Exemplary synthetic aggregates for use with cement, stucco, mortar or gypsum-based mixtures and exemplary methods for making such synthetic aggregates are described herein. The aggregates described herein can be blended to dry mix stucco, mortar, or concrete or can be directly added to wet-mix stucco, mortar, or concrete. These aggregates advantageously increase fire resistance, flexile strength, impact resistance over conventional aggregates. The higher air-containing content of the EPS material decreases weight and adds valuable insulative and sound-absorbing properties to the final product (e.g., stucco, mortar, or concrete). Finely ground and coated EPS also provides a cosmetic benefit in that raw or large EPS beads or fragments are not visibly exposed on the mixture surface, and which can further adversely affect finish appearance and desirability by creating pits, bumps, lumps other surface irregularities.
 Referring to FIG. 1, in an exemplary embodiment of a method of preparing the present aggregate, the components of which are described in detail below, raw EPS material 4 processed 6 whereby the raw EPS material 4 is finely crushed, shredded, texturized, or otherwise reduced into preferably non-spherical EPS particles 32 and placed in a wetting station 40. A wetting agent 42 is introduced to the EPS particles 32. The wetting agent is preferably water mixed with a thickening agent such as acrylic. The EPS particles are then thoroughly combined with the wetting agent using a mixing device, such as a paddle mixer, or other blending method, such that the EPS content is substantially and uniformly coated with the wetting agent. After the EPS content is coated with the wetting agent, coating agents 46 are added in a coating step 44. The coating agents may include fly ash or silica fume or some combination thereof. In a particular embodiment, the coating agent consists of equal parts by volume of fly ash and silica fume, combined with polyvinyl acetate ("PVA") fibers. Other pozzolanic materials may also serve as effective additives. In an exemplary embodiment of the aggregate, the proportion of ingredients are:
TABLE-US-00001 Ingredient Volume % by Volume Ground EPS Content 4 gallons 77.1% Wetting Agent 0.125 gallons 2.4% Fly ash 0.5 gallons 9.6% Silica Fume 0.5 gallons 9.6% PVA Fibers 0.0625 gallons 1.2%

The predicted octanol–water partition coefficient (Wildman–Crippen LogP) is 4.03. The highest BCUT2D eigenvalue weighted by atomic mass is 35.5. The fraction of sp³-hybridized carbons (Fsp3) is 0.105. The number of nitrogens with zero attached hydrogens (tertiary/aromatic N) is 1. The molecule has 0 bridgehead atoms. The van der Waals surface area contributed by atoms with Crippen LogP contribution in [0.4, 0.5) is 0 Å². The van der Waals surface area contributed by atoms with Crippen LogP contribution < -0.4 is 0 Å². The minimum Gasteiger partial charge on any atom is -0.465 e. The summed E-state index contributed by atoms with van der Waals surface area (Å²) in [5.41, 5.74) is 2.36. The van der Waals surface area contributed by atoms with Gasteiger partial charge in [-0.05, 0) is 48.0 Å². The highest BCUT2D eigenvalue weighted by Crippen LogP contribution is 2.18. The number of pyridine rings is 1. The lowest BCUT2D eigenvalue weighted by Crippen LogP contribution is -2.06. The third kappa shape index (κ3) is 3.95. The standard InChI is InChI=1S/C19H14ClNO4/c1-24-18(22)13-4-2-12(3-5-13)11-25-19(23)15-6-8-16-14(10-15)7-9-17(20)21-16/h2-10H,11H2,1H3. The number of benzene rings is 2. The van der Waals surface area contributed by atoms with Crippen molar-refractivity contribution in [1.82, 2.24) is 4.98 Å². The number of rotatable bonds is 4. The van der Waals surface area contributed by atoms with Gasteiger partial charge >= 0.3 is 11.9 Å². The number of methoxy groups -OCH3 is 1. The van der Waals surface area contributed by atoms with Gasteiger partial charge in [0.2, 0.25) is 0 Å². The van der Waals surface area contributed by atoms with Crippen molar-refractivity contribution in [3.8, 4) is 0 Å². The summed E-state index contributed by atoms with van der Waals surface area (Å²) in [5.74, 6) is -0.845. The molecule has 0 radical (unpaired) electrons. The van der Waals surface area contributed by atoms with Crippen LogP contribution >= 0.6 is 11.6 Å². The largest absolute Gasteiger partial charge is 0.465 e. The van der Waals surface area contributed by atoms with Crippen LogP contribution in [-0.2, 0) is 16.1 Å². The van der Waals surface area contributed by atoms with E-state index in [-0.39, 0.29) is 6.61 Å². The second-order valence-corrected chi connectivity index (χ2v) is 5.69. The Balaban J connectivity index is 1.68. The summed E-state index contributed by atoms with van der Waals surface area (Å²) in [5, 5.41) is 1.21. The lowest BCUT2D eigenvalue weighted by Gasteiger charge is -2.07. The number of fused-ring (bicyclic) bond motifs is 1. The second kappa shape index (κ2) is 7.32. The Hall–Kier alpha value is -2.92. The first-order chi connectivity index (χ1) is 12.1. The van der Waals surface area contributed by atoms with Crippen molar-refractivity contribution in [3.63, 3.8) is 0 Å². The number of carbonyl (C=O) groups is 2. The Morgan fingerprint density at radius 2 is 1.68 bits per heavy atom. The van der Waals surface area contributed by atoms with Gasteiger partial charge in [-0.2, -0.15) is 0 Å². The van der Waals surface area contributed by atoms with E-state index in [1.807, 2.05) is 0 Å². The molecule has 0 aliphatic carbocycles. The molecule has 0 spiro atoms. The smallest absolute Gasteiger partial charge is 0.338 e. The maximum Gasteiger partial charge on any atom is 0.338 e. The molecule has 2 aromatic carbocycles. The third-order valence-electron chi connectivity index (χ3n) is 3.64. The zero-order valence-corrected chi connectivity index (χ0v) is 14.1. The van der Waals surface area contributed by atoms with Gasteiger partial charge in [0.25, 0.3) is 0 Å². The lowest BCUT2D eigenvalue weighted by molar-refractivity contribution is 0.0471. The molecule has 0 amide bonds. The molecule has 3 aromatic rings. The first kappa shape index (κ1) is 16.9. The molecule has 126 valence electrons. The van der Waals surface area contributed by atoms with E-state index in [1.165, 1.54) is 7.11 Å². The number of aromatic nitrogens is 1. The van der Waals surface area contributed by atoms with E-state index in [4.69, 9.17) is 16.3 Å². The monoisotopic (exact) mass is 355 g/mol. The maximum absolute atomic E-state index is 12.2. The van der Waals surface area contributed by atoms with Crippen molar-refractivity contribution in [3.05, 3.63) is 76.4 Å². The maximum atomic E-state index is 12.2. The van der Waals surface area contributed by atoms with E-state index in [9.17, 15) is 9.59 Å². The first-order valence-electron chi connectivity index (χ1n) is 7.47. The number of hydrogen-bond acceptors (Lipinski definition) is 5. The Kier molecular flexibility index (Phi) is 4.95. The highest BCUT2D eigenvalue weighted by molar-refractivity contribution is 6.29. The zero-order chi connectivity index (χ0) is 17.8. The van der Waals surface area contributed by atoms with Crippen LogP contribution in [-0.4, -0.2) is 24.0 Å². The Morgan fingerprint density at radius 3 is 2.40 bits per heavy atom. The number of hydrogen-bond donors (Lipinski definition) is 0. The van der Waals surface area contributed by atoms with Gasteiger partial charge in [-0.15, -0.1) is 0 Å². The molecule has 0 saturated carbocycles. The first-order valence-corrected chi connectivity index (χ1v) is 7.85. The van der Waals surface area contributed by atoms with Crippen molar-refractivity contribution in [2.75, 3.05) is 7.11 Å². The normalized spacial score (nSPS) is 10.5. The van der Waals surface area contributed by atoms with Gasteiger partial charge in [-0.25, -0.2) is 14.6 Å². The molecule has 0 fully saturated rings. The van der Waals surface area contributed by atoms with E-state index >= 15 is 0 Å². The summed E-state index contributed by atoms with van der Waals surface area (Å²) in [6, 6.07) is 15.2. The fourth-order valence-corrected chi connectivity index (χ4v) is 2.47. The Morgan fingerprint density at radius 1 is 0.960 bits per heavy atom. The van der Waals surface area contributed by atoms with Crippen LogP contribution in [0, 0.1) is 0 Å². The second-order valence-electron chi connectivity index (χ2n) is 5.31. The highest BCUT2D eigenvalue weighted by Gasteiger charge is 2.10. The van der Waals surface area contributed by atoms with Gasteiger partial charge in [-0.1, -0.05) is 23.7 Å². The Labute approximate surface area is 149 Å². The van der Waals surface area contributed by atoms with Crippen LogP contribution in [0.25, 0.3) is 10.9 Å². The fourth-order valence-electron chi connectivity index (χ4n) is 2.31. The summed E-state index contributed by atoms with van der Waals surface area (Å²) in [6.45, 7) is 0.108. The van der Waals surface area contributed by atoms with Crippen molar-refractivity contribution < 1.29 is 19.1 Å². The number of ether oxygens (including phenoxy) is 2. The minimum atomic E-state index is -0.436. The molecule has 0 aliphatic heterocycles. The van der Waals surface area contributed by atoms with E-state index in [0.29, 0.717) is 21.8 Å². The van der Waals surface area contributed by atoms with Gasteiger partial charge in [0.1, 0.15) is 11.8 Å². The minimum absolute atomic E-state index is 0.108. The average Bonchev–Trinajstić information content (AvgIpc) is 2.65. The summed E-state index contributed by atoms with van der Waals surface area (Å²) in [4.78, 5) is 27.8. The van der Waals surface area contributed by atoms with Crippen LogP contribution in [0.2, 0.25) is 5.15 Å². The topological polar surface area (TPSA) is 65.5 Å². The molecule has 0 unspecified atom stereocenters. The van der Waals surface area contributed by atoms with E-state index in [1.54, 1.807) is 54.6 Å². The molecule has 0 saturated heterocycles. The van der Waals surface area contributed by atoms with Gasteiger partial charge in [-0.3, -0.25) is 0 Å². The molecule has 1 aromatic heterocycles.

Finally the wetted, coated EPS particles are dried 48. This process creates a lightweight aggregate 52 for aerating cement, stucco and other cementitious materials. The use of finely ground EPS particles maximizes the encapsulated air in the aggregate by reducing the interstitial volume surrounding fully formed foam beads or scrap fragments. Larger beads used as a filler in cement and cementitious products are typically able to decrease cement-based product weights up to a limit of approximately 20%, while embodiments of the aggregate described herein can decrease the same product weights by up to 80% or more, for example as may be preferable in the case of certain cement stucco applications, floating concrete, geo-filled slurries, or other products or applications that require ultra-lightweight materials.
 For certain specialized uses, such as stucco, a small amount of a surfactant may also be added to the mix at this point. After adding the coating agents and any other dry ingredients, the aggregate is again mixed thoroughly with mechanical paddle mixer until coating ingredients and fibers are evenly distributed in mixture.
 The fly ash, silica fume and PVA fiber ingredients should be thoroughly blended with the EPS and other ingredients using a mechanical mixer or similar mechanism to ensure uniform and homogenous mixing of all ingredients in the matrix.